then  the  gain  function  A(«)  satisfies  the  two  conditions 

(A)  A(w)  <  1  for  all  finite  frequencies  u». 

(B)  Lim    A(w)   =  1 

to    •-*  00 

Under  these  conditions  it  is  clear  that,  for  sufficiently  large  n, 
the  main  contributions  to  Vn(t)  will  be  due  to  the  high  values  of 

I  u)|  .    For  convenience, .  Vn(t)   is  written  here  in  slightly  dif- 
ferent form 

Vn(t,  -He  \l  fA(.,»eW«'-'  -^ 
("J0  ) 

-  20  - 

For  large  values  of  I  w|  ,  all  physical  transfer  ratios  y(ito) 
of  interest  to  us  here  can  be  represented  by  an  expansion 
of  the  form* 

M„v  ,  . ,  .       ( ,       ai         b       ci       d  ) 


We.  shall  confine  our  attention  to  the  ordinary  case,  in  which 
a  >  0,  b  <  0  and  2b  +  a2  <  0.     For  large  values  of  f col  ,  we  now 


(14)  A(u)   =  S[l  +  \  +  4  +  ...T2  +  C§  +  -%  +  ---l2! 

V  GO  U)  to  ' 

a  c 

(15)  B(u))  =  arctan  u) 

—  +  —75-  +  •  •  • 

,        b  d 
1  +  ~2  +  ~4  + 

It  is  clear  that,  for  I  oo|   sufficiently  large,  the 
leading  terms  of  these  expressions  will  furnish  adequate  approxi- 
mations to  A(u)  and  B(w).    These  are: 

2      9.  1/2 
(16)  A(w)   =  [1  +  a    +z  2b] 

(IV)  B(u))  =  §  . 

Let  uQ  be  the  frequency  defined  by  the  condition  that 

these  approximation  are  accurate  to  within  the  arbitrarily  chosen 
permissible  error  e  for  values  of  go  such  that  w>wq.    Then  we 
can  write 

*  In  the  usual  case  y(p)  is  a  rational  function,  so  that  this 
expansion  can  be  readily  obtained. 

-  21  - 

(  „co  .  r  _  ,   ,     .  n  n  doj 

Vn(t)  =  ±  Re  Jo°  A(co)n  eirnB(u))+ut^]  - 

O)  CO 


=-±Re  (Ix  +  I2). 

It  is  clear  that 

II  I  <  fo  iam£  dw- 

1    ~J0        I  col  ■ 

Since  fA(w)  Jn  —  0  for  each  co  in  the  finite  range  0  <  to  <  u  , 

it  is  clear  that  1 I -J    can  be  made  negligibly  small  by  taking 

n  sufficiently  large.  Introducing  the  new  variable  v  defined 
by  the  relation 

v  =  CO 




I2  can  be  written  as 


1  + 

(a    +  2b )t 




(a     +  2b)t 

-  22  - 

and  using  the  binominal  expansion,  one  has 

Ca*  +  2b) t 



n/2  — 

1  + 


1  +  f  + 

|  (§  -  1) 


1  +  J  +  1/2  (1  -  ^)  (X)  + 
e^2  +  terms  in  l/n. 

Thus,  for  sufficiently  large  n,  I2  becomes,  approximately 



(a    +  2b)t 



Vnat  (-  +  v)  dv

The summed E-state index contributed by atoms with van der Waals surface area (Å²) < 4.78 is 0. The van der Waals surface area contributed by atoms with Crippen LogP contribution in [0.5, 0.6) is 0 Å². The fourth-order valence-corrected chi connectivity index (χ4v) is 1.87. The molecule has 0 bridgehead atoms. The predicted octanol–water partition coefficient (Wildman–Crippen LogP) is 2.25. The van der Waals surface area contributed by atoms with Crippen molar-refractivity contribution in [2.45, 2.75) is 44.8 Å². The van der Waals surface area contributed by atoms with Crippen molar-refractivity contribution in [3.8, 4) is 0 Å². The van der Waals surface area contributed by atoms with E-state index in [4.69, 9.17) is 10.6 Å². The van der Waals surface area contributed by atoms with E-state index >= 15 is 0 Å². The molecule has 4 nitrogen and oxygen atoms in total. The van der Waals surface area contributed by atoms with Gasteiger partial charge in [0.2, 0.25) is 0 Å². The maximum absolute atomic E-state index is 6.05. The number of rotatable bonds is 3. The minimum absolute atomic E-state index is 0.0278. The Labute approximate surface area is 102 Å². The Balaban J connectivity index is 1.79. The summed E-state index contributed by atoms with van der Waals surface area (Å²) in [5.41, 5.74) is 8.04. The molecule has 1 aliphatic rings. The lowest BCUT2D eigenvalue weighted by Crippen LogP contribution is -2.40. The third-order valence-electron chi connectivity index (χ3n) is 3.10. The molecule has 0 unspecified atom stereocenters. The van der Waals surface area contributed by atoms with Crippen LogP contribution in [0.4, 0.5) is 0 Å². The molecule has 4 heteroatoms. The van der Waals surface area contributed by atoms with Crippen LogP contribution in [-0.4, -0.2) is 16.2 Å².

In  this  form  the  principle  of  stationary  phase  can  be  applied  to 
I2  (Cf.  Appendix  I);  for  the  amplitude  factor 

(a2  +  2b)t 



is  independent  of  n,.  while  the  phase  function  (in  the  notation 
of  the  appendix) 

¥(v)   «       +  v) 

is  monotonic  in  the  range  of  integration  on  each  side  of  the 
stationary  point  (v  =  1)  where 

tp'(v)  =  0 

-  23  - 

Physically  speaking  the  form  of  equation  (18)  suggest 
the  interpretation  of  Vn(t)  as  the  sum  of  an  infinite  number  of 

complex  waves  whose  amplitudes  are  slowly  varying  function  of  v 
and  whose  complex  phases  are  rapidly  varying  functions  of  v. 
Under  this  interpretation  it  is  physically  reasonable  to  expeot 
that  wave  interference  will  occur  everywhere  except  near  v  =  1 
where  the  phase  function  given  by  equation  (19)  is  stationary. 
This  is  the  principal  of  stationary  phase.    It  remains  to 
evaluate  the  principal  contribution  to  Ig  for  values  of  v  near  1. 

Replacing  y  (v)  by  the  first  three  terms  of  its  Taylor*s  series 
about  v  =  1, 

q>(v)   =  cp(l)  +  0  +  -  1)     =  2  ♦  (v  -l)2 

the  main  contribution  to  Ig  is  given  by 


1    *  eir2vnat  -  |] 


e      2av2         iVnat  (v  -  l)2  dv, 


In  the  interval  (1  -  r\f  1  +  r\)  t  the  amplitude  factor 

i  exp  T(a2  +  2b)t/2av2] 

is  substantially  constant  and  may  be  removed  from  under  the 
integral  sign  and  evaluated  at  v  =  1.    By  the  reasoning  of 
Appendix  I,  the  contributions  to  the  remaining  integral  are 
not  appreciably  affected  if  the  limits  are  changed  to  (-co,  oo  ) 
respectively.  Letting 

I  *  v  -  1 
we  can  then  write  10  in  the  form 

I    ~  exp  j(a2  exp  fi  2v€St  -  1  §3 f°°  eiVMt  «  d£ 

(  )  -CD 

-  24  - 

By  the  known  properties  of  Fresnel  integrals 


and  hence 

Taking  the  real  part  and  dividing  by  n,  the  asymptotic  expression 
for  Vn(t)  is  therefore  given  by: 

(20)      Vn(t)  =  n'V2  (nat)-1^  exp  ( ( ag  +2b)t)  cos  {Z/m  _  n, 

which  is  equation  (8)  of  Part  I. 

A  more  accurate  approximation  to  the  gain  A(w)n  is 

given  by 

if,.i       n       2b  ♦  a2      2d  +  bf_j_2ac-.l/2 
A(w)  =  [1  +   *         +  t  J 

where  the  first  three  terms  of  equation  (13)  have  been  retained. 
From  this  it  follows  that: 

m.a*  ~  n  (/2b  +  a2  2d  +  b2  +  2ac? 
A(w)     =  exp  -J-  (  §         +   t  J 

exp  [n  (2b  .  a2)]  exp  j|  (2d+b2+2ac)| 
(*       ^      )  (2  ^  ) 

from  which  it  follows  that  the  second  approximation  is  obtained  by 
multiplying  the  first  by  the  factor 

exp  (p 


jn  (2d  +  b2  +  2ac)